The role of genii
This four-winged man is a genius. His magical powers help protect the palace in the same way as the bulls that flanked its entrances and passageways. He holds a situla in his left hand, and a pine or cedar cone in his right hand, which he has dipped in a liquid before symbolically sprinkling the visitor with it as a sign of blessing or to ward off evil.
This genius is a good example of the Assyrian decorative style. He is elaborately dressed in a long, short-sleeved fringed cape over a shorter braided tunic, revealing a calf with a stylised and carefully modelled musculature. The figure is adorned with earrings and two pairs of bracelets and has a beard with painstakingly sculpted curls. His large egg-shaped headdress with three pairs of horns asserts his divinity.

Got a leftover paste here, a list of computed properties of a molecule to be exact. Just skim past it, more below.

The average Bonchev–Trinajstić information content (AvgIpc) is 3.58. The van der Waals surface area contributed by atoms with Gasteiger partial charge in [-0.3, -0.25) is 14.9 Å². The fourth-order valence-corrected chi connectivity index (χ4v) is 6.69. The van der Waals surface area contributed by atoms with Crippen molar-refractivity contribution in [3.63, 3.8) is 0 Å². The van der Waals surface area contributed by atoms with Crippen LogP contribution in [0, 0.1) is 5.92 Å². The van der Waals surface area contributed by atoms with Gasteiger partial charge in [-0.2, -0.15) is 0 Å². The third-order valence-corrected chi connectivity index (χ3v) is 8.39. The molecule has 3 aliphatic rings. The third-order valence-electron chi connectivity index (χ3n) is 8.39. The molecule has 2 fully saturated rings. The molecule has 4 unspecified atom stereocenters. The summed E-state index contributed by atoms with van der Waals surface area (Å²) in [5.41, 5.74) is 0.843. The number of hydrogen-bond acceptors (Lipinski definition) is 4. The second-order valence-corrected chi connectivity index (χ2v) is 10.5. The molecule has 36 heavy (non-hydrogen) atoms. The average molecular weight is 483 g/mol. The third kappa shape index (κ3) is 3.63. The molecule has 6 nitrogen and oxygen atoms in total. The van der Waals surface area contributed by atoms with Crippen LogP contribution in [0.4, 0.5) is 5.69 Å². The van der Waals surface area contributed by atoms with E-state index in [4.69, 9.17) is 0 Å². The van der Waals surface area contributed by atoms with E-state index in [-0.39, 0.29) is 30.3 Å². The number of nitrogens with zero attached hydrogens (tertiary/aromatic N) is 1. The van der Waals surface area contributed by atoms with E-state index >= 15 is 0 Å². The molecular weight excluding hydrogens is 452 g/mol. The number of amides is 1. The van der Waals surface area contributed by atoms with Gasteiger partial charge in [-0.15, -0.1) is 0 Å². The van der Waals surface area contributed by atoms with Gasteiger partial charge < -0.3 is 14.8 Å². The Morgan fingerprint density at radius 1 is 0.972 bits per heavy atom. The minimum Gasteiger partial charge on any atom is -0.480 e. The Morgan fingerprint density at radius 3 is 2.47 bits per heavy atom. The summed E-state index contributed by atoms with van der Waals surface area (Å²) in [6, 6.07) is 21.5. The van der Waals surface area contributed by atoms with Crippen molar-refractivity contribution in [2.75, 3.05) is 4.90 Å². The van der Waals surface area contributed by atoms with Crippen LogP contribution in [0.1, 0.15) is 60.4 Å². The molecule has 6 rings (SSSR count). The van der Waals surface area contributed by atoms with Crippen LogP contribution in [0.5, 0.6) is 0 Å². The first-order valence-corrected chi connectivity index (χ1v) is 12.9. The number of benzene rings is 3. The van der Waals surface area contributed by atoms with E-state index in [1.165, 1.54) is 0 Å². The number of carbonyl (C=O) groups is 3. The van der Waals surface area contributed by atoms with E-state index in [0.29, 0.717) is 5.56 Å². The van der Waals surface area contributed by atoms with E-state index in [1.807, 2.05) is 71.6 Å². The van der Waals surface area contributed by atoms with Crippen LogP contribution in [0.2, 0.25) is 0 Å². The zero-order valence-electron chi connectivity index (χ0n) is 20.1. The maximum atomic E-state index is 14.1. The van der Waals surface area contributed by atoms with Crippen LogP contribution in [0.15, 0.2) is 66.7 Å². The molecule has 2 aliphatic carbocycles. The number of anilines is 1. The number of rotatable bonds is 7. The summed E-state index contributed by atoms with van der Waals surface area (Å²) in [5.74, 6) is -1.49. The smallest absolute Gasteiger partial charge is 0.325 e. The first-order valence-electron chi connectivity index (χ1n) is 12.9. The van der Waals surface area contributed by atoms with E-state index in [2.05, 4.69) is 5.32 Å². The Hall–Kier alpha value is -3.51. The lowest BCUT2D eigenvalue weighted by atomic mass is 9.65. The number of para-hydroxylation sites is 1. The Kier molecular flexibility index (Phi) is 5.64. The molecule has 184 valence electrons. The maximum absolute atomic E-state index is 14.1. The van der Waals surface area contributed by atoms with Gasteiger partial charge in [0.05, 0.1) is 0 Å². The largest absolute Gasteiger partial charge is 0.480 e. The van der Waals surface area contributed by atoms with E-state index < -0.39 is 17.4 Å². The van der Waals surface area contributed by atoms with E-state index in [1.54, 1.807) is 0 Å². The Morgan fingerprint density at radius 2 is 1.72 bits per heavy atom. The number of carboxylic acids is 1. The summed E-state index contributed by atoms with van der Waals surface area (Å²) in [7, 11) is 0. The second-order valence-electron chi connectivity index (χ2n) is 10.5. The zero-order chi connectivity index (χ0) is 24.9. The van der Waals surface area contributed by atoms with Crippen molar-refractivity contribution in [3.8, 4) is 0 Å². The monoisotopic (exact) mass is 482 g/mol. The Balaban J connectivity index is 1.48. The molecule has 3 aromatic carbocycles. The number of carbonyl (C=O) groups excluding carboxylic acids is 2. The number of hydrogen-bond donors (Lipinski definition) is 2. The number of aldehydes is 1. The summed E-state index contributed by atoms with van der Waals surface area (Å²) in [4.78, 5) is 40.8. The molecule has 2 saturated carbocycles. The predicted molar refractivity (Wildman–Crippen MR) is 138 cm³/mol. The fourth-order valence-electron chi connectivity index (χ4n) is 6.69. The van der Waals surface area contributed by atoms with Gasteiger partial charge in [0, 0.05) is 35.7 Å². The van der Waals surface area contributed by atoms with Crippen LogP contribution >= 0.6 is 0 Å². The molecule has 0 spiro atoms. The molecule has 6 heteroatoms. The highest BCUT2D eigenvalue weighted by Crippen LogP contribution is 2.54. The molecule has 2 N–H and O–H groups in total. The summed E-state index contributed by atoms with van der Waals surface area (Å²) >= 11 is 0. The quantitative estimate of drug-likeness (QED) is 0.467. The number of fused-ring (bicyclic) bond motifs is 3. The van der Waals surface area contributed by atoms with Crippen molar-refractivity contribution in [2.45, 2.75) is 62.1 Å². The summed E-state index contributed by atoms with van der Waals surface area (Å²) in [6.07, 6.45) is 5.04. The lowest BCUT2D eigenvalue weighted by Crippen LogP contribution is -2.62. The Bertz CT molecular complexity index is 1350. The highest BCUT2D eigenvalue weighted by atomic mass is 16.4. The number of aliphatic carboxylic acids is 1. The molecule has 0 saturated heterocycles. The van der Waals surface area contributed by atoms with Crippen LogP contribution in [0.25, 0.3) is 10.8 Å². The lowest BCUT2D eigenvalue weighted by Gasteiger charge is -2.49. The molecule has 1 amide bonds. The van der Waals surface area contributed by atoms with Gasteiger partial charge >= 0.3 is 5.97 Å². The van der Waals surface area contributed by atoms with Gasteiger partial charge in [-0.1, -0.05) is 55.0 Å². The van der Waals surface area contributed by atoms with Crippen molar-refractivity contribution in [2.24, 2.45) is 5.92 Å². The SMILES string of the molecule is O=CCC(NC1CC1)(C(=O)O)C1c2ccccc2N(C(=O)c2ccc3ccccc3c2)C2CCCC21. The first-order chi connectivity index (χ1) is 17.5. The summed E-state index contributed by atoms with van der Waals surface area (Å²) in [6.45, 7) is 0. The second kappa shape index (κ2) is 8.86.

Several reliefs at Khorsabad depict protective genii, of which there were many variants. Some are over four meters tall and have different levels of relief. A number of genii are raptor-headed hybrids. A stylised or "sacred” tree with a complex symbolic value is sometimes depicted. Another protective figure is the hero overpowering a lion, which may refer to the legendary king Gilgamesh. Some heroes probably depict Lahmu, a protective genius recognisable by his long curly hair.